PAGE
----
True musical fandom is a
measure of devotion unlike any other in the entertainment world.
As a teenager, I remember standing in line at midnight to be among the
first to buy Pink Floyd's epic "The Wall." I had already taped the entire
double album when New York radio station WNEW-FM played it on a special a
few weeks earlier. But I still had to own it--to hold it in my hands, to
savor the vinyl, to study the lyrics and to lose myself in Gerald Scarfe's
artwork. The same was true for every Floyd fan I knew.
The recording industry's campaign to crack down on file-swapping and
downloading is nothing less than a spiteful slap in the face to its most
dedicated customers--the hardcore fans who've always been the backbone of
the industry, buying and supporting the music they love regardless of the
vagaries of passing trends or fads.
The Recording Industry Association of America, well-funded lobbyists for
the five global corporations that control 85 percent of the music business,
insist that their new targets--college kids who use their universities'
high-speed Internet lines to fill their hard drives with free music--are the
moral equivalent of shoplifters.
They argue that this "thievery" deprives musicians of money that's
rightfully theirs (never mind the fact that few artists ever see royalties
from major-label releases). They say it drives prices up for everyone else
(even though the industry itself has long raised prices over the objections
of artists, retailers and consumers), and it will ultimately "kill" the
music business (or at least minimize the executives' fat annual bonuses).
This argument is as specious as the similar beef in the early '80s about
cassettes ("Home Taping is Killing Music!" was the slogan back then), or the
long-since discredited notion that videotapes would "destroy" Hollywood (in
fact, video added a second lucrative market to the movie industry, which is
as healthy as it's ever been). And it's disproved by a considerable amount
of anecdotal and scientific evidence.
By now, many Chicago music fans are familiar with the story of Wilco's
"Yankee Hotel Foxtrot." When the best album of the band's career was
rejected in July 2001 by its formerly "artist-friendly" label, Reprise, the
group turned the situation around by letting fans hear the music for free on
the Net, thereby building excitement and eventually securing a better deal
with a new label.
"Yankee Hotel Foxtrot" went on to sell more than 365,000 copies, double
the number of the group's previous release. When it was officially issued in
stores last April, it debuted at No. 13 on Billboard's Top 200 albums
chart--Wilco's highest position ever--with only minimal radio play and zero
support from MTV or VH1.
"It has just continually amazed me that the record companies have done
everything they can to make it more and more difficult for people to hear
their music," said Ken Waagner, Wilco's Internet consultant and the former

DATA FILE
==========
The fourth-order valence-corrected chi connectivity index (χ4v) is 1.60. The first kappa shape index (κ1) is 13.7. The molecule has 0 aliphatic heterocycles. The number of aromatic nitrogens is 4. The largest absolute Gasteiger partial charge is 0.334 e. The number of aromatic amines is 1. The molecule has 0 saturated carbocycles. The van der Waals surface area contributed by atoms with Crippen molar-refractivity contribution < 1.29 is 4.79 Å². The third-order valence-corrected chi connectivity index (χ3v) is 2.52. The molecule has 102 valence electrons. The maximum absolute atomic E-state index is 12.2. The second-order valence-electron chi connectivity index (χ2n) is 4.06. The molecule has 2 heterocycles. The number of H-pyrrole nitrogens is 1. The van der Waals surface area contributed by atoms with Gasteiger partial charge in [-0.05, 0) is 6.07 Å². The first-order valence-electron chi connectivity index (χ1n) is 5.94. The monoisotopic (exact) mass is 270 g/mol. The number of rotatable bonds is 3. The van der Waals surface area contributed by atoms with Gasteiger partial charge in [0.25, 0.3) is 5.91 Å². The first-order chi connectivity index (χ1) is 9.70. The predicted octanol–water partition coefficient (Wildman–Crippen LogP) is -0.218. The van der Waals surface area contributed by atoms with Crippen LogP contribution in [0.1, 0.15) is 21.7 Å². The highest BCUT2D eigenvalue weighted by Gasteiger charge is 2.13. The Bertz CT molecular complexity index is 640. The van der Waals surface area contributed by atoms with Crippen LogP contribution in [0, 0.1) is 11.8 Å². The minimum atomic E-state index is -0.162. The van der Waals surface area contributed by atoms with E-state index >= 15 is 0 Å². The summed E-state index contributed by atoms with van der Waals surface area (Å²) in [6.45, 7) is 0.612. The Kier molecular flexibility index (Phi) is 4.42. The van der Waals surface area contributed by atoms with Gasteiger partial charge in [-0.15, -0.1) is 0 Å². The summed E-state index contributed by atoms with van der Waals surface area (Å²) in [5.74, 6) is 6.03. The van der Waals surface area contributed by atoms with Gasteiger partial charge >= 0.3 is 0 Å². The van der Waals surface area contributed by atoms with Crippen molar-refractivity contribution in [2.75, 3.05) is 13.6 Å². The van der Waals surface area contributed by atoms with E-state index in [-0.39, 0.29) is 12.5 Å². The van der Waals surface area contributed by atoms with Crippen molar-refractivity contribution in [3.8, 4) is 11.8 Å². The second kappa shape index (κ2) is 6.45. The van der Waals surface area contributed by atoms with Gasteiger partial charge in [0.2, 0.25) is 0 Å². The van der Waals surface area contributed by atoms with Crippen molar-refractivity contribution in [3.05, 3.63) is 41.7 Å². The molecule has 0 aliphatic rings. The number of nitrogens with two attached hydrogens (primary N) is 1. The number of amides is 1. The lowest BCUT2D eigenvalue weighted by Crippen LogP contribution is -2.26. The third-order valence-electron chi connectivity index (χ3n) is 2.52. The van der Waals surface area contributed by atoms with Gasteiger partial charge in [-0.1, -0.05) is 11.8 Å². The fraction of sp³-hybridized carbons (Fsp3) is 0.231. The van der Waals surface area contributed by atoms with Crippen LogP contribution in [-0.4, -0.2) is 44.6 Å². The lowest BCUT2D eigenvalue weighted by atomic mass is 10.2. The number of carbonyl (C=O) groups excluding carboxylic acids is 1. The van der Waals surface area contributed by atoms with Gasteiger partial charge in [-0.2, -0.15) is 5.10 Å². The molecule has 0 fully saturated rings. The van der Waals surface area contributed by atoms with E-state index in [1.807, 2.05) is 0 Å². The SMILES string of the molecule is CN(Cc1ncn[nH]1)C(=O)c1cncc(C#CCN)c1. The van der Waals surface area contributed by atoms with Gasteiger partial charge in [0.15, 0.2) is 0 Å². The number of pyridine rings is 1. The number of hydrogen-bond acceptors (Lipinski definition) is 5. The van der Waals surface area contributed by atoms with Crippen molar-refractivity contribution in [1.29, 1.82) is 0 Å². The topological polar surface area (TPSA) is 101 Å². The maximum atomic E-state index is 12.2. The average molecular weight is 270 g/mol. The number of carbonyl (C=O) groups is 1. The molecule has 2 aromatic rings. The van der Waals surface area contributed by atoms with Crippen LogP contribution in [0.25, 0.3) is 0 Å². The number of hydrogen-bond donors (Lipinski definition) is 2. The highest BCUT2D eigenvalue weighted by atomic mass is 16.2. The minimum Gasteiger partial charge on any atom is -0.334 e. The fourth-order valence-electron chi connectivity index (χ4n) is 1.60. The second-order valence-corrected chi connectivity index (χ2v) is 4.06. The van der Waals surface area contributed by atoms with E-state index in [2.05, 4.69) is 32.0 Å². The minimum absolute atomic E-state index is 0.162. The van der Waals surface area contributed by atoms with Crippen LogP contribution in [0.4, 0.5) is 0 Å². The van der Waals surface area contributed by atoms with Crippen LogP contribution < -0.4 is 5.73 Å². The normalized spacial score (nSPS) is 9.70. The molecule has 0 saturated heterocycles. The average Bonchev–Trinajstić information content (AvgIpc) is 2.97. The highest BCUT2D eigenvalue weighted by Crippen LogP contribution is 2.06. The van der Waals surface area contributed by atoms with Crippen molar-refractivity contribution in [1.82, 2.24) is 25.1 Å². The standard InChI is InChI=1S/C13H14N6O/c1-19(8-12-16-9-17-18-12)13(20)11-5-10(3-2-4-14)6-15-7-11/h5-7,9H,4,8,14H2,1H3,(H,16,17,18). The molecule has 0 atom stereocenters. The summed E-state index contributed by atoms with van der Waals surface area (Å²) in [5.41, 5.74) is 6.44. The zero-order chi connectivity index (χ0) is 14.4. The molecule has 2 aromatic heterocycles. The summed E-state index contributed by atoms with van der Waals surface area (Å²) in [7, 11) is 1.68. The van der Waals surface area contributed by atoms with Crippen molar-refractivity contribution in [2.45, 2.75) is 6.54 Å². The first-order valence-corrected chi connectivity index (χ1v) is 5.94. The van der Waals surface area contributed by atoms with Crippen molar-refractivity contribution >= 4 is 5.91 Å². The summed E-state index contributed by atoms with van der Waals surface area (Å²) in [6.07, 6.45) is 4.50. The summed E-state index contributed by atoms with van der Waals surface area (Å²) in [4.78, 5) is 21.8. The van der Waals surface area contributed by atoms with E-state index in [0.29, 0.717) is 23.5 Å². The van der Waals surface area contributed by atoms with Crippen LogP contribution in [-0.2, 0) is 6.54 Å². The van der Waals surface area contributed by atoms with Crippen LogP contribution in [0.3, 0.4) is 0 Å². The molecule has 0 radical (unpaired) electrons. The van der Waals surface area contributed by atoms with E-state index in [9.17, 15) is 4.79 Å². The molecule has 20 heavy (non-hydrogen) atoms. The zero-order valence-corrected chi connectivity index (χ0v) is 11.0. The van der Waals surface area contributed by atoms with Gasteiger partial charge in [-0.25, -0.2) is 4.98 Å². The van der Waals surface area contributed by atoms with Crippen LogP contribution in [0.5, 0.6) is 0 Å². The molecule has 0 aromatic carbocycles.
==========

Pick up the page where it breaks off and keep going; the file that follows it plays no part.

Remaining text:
owner of Chicago's independent Hit It! Records.
"It's just so insane when you look at the kind of money that they spent
historically trying to get records played on the radio, positioned in stores
and written about. Here you have this opportunity, and they look at it as
something to fear."
Though it garnered minimal coverage in the United States, a recent study
by British researchers concluded that music fans who download songs actually
buy more albums than other consumers. Market researchers Music Programming
Ltd. surveyed 500 "heavy downloaders" and found that 87% bought the music
after hearing it online.
"Downloading is actually a 'try before you buy' tool for a significant
amount of people," an MPL spokesman told the BBC. "It allows people to
sample new music and decide whether or not to buy it. It is not necessarily
a replacement for purchase."
While it's true that album sales have been declining--in 2002, the
industry shipped 33.5 million copies of the year's 10 best-selling discs,
barely half the number it shipped in 2000--the corporations would rather
target downloading than accept the blame for their own mistakes.
What is really at fault here? Overpriced CDs (discs that cost pennies to
manufacture often list at more than $21, while my worn copy of "The Wall"
bares a faded $6.99 price tag). The elimination of inexpensive cassette and
CD singles. A lot of lousy product. And obscene amounts of marketing money
spent on glossy, superficial novelty acts that hit big and then disappear,
rather than the old model of investing in and nurturing artists that grow
over long careers.
Downloading isn't killing the music industry. The music industry is
killing the music industry. And good riddance to it.
The quicker the current business model dies, the sooner a new one might
emerge. Hopefully it will give artists the respect they deserve, instead of
treating them as willing dupes. And maybe it will even view fans as people
who should be rewarded rather than being branded as criminals.